How Reg found his way to the agent’s office which was down a back and winding road with no signs, I will never know. I think it’s because reporters depend on remembering stuff. Whatever. We got there despite a doozey of a rain storm. The agent wasn’t thrilled by our late arrival but since papers needed signing and money needed to change hands he, being English, remained barely civil and offerred to lead us to the Notaire’s office. (Notaires conduct all property sales in France.) My Beloved Reg, known for his gentle ways, was now a bit testy and suggested Mr. Agent-Man lead us to the gite where Pat and animals could find comfort while we conducted business. Happily, the gite was on our way, so Mr. A-M agreed.

Now it was well and truly dark and stormy (I know- such a cliche) so the gite was not quite the place of comfort we had hoped for.  Pat, bless her, never said a word about it being close to freezing. She simply went in, found blankets and settled herself and animals on the sofa. We promised to bring back food as we left with Mr. Agent-Man, who was on the brink of nasty.

Buiness concluded, we found the village grocery store and had our first experience of trial by language. At check-out, the clerk, Lawrence, (girl version of boy name, quite common in France) my first and lasting to this day friend in Brittany explained (in French!) that I had bought the milk Brettons make crepes with. What we Southern folk call buttermilk. She made it clear that it wouldn’t go down well in our coffee. Despite my lack of language skills we understood one another and I found myself telling her we had bought a cottage nearby which I had yet to see. As only a French woman can, she shamed Reg into taking me to the cottage which she was familiar with. He didn’t take a whole lot of convincing when Lawrence leaned across the counter for her two obligatory kisses. Reg obliged and following her directions, sallied forth under her watchful eye to find the place.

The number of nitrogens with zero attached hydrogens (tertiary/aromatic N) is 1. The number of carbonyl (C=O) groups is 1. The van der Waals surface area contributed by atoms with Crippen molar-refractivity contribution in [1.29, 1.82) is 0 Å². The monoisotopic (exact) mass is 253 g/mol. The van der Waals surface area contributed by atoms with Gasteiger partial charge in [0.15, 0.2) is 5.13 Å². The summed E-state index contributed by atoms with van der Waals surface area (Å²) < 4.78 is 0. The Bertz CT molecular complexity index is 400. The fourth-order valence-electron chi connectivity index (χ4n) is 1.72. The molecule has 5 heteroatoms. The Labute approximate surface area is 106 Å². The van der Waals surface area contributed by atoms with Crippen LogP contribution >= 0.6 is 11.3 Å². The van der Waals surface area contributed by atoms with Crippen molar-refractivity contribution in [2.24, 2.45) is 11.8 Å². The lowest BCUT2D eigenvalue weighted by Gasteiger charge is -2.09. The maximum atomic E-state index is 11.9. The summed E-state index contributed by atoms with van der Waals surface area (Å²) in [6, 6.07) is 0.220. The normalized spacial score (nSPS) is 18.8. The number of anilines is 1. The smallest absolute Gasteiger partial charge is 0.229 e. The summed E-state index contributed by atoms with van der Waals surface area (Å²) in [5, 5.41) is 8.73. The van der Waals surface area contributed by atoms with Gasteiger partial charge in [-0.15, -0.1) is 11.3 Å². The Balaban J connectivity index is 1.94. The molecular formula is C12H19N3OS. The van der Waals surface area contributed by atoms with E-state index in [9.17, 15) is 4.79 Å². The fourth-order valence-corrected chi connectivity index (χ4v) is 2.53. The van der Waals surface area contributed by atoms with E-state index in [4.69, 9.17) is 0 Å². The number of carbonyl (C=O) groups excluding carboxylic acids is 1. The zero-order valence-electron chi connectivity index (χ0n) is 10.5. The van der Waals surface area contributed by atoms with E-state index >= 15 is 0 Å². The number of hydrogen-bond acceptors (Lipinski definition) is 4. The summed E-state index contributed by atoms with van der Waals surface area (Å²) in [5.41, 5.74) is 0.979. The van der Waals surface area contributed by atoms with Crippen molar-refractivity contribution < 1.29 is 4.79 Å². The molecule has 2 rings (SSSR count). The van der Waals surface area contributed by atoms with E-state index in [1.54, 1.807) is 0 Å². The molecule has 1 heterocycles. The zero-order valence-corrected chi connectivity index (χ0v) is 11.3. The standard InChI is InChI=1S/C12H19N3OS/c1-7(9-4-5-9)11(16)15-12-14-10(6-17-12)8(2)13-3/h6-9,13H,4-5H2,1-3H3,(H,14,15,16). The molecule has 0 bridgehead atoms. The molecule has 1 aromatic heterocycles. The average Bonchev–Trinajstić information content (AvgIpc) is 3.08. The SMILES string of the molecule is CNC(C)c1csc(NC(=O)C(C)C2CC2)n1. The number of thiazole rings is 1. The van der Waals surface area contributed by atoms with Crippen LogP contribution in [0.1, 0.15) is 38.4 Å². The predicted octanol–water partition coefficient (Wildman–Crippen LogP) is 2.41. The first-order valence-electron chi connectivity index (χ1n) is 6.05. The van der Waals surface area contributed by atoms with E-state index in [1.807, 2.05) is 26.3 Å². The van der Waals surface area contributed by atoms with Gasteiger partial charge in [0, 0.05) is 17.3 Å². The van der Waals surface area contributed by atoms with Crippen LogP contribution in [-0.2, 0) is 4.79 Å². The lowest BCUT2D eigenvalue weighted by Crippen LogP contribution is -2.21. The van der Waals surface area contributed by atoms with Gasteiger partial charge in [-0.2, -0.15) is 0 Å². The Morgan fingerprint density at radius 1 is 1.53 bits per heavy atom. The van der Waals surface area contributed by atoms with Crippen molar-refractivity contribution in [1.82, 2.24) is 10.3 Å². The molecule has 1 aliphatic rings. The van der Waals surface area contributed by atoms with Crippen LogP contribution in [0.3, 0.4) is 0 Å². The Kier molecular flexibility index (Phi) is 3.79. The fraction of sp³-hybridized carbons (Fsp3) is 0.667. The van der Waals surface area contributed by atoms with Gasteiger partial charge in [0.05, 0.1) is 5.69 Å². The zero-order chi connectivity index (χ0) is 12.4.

The cottage was completely empty, had no lights, was dirty and damp and smaller than I had hoped. Reg, with trepidation and his flashlight, watched me inspect the place. I silently thanked my lucky stars that we had a gite to go to and, out loud, congratulated my Beloved on his astute purchase, suggesting we get back to the gite post haste.

We found Pat snoozing on the sofa surrounded by animal companions. Thank heavens for Pat the Brave and for the French custom of gites. I congratulated myself for convincing Pat to join our French Adventure. Then I congratulated myself for my new French friend at the grocery store who made me feel so welcome. (I still shop there and Lawrence and I have had a few giggles over our first meeting.)

With a little distance between me and “our new (albeit filthy) home”, I decided all it needed was a good cleaning. Tomorrow Pat and I would go buy cleaning stuff and give that cottage the cleaning it deserved. I was confident a thorough cleaning  would solve everything, and had my first flash of almost feeling French as I snuggled down upstairs under a duvet beside my Beloved. 

You gotta love the French for their laid-back attitude and all that kissing going on! It certainly makes everything easier! 

Little did I know what lay ahead in the week to come…